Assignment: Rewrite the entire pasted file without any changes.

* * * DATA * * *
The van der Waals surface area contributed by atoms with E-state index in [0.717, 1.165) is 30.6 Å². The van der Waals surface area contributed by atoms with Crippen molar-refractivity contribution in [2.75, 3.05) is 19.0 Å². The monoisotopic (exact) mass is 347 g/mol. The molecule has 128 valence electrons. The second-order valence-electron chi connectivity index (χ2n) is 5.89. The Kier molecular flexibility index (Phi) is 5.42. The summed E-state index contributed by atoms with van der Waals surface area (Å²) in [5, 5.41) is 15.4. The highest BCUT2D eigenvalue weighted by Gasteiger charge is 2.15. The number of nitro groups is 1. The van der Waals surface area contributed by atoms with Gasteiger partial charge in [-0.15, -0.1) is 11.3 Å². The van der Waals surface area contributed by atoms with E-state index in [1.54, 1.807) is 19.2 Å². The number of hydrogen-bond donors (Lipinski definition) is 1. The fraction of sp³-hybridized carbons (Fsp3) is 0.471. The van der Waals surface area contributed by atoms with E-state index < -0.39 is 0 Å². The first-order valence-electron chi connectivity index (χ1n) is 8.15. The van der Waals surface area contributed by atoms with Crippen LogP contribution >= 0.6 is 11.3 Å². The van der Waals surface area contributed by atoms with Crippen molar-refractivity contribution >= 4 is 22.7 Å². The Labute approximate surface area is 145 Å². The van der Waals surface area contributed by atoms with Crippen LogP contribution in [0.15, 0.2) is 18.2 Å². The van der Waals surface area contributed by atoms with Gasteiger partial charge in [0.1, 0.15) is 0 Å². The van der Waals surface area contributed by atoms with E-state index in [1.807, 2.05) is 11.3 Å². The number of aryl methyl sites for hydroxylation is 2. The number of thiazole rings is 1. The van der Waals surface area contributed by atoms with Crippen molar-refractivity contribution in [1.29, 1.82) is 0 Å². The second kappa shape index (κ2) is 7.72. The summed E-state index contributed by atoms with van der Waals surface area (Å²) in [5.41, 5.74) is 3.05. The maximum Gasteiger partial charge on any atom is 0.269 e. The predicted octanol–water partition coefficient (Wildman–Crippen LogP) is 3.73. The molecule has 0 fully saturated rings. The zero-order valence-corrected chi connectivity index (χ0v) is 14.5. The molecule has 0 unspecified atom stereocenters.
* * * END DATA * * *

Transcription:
The van der Waals surface area contributed by atoms with E-state index in [0.717, 1.165) is 30.6 Å². The van der Waals surface area contributed by atoms with Crippen molar-refractivity contribution in [2.75, 3.05) is 19.0 Å². The monoisotopic (exact) mass is 347 g/mol. The molecule has 128 valence electrons. The second-order valence-electron chi connectivity index (χ2n) is 5.89. The Kier molecular flexibility index (Phi) is 5.42. The summed E-state index contributed by atoms with van der Waals surface area (Å²) in [5, 5.41) is 15.4. The highest BCUT2D eigenvalue weighted by Gasteiger charge is 2.15. The number of nitro groups is 1. The van der Waals surface area contributed by atoms with Gasteiger partial charge in [-0.15, -0.1) is 11.3 Å². The van der Waals surface area contributed by atoms with E-state index in [1.54, 1.807) is 19.2 Å². The number of hydrogen-bond donors (Lipinski definition) is 1. The fraction of sp³-hybridized carbons (Fsp3) is 0.471. The van der Waals surface area contributed by atoms with E-state index < -0.39 is 0 Å². The first-order valence-electron chi connectivity index (χ1n) is 8.15. The van der Waals surface area contributed by atoms with Crippen LogP contribution >= 0.6 is 11.3 Å². The van der Waals surface area contributed by atoms with Crippen molar-refractivity contribution >= 4 is 22.7 Å². The Labute approximate surface area is 145 Å². The van der Waals surface area contributed by atoms with Crippen LogP contribution in [0.15, 0.2) is 18.2 Å². The van der Waals surface area contributed by atoms with Gasteiger partial charge in [0.1, 0.15) is 0 Å². The van der Waals surface area contributed by atoms with E-state index in [1.807, 2.05) is 11.3 Å². The number of aryl methyl sites for hydroxylation is 2. The number of thiazole rings is 1. The van der Waals surface area contributed by atoms with Crippen molar-refractivity contribution in [1.29, 1.82) is 0 Å². The second kappa shape index (κ2) is 7.72. The summed E-state index contributed by atoms with van der Waals surface area (Å²) in [5.41, 5.74) is 3.05. The maximum Gasteiger partial charge on any atom is 0.269 e. The predicted octanol–water partition coefficient (Wildman–Crippen LogP) is 3.73. The molecule has 0 fully saturated rings. The zero-order valence-corrected chi connectivity index (χ0v) is 14.5. The molecule has 0 unspecified atom stereocenters.